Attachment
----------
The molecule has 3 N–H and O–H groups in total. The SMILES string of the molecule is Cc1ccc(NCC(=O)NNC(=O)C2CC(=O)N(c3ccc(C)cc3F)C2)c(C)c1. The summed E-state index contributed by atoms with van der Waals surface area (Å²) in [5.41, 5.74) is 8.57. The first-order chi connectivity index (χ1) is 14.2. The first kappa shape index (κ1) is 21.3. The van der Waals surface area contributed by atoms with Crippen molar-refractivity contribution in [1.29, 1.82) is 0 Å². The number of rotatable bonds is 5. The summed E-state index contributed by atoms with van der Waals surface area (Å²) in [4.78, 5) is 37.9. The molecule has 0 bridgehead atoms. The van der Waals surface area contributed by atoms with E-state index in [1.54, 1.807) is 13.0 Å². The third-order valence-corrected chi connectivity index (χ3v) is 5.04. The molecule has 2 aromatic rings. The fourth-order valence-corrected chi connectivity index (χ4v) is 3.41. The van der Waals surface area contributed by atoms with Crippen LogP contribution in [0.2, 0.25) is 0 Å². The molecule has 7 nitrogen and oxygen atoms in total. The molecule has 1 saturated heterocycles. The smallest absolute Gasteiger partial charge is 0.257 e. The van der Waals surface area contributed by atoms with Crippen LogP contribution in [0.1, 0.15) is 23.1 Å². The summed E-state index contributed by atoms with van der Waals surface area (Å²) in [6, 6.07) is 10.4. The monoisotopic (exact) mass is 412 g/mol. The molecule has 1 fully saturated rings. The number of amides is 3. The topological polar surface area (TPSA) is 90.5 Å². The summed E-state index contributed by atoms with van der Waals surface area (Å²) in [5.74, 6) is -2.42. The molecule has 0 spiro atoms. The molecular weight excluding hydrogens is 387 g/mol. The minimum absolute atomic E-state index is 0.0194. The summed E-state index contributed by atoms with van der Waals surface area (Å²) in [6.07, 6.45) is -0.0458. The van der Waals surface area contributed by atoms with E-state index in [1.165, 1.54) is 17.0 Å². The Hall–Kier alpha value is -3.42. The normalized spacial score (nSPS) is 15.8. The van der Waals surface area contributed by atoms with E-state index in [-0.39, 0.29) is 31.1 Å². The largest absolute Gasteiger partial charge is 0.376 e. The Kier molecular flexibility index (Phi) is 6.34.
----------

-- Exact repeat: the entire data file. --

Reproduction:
The molecule has 3 N–H and O–H groups in total. The SMILES string of the molecule is Cc1ccc(NCC(=O)NNC(=O)C2CC(=O)N(c3ccc(C)cc3F)C2)c(C)c1. The summed E-state index contributed by atoms with van der Waals surface area (Å²) in [5.41, 5.74) is 8.57. The first-order chi connectivity index (χ1) is 14.2. The first kappa shape index (κ1) is 21.3. The van der Waals surface area contributed by atoms with Crippen molar-refractivity contribution in [1.29, 1.82) is 0 Å². The number of rotatable bonds is 5. The summed E-state index contributed by atoms with van der Waals surface area (Å²) in [4.78, 5) is 37.9. The molecule has 0 bridgehead atoms. The van der Waals surface area contributed by atoms with E-state index in [1.54, 1.807) is 13.0 Å². The third-order valence-corrected chi connectivity index (χ3v) is 5.04. The molecule has 2 aromatic rings. The fourth-order valence-corrected chi connectivity index (χ4v) is 3.41. The van der Waals surface area contributed by atoms with Crippen LogP contribution in [0.2, 0.25) is 0 Å². The molecule has 7 nitrogen and oxygen atoms in total. The molecule has 1 saturated heterocycles. The smallest absolute Gasteiger partial charge is 0.257 e. The van der Waals surface area contributed by atoms with Crippen LogP contribution in [0.1, 0.15) is 23.1 Å². The summed E-state index contributed by atoms with van der Waals surface area (Å²) in [6, 6.07) is 10.4. The monoisotopic (exact) mass is 412 g/mol. The molecule has 1 fully saturated rings. The number of amides is 3. The topological polar surface area (TPSA) is 90.5 Å². The summed E-state index contributed by atoms with van der Waals surface area (Å²) in [5.74, 6) is -2.42. The molecule has 0 spiro atoms. The molecular weight excluding hydrogens is 387 g/mol. The minimum absolute atomic E-state index is 0.0194. The summed E-state index contributed by atoms with van der Waals surface area (Å²) in [6.07, 6.45) is -0.0458. The van der Waals surface area contributed by atoms with E-state index in [1.165, 1.54) is 17.0 Å². The Hall–Kier alpha value is -3.42. The normalized spacial score (nSPS) is 15.8. The van der Waals surface area contributed by atoms with E-state index in [-0.39, 0.29) is 31.1 Å². The largest absolute Gasteiger partial charge is 0.376 e. The Kier molecular flexibility index (Phi) is 6.34.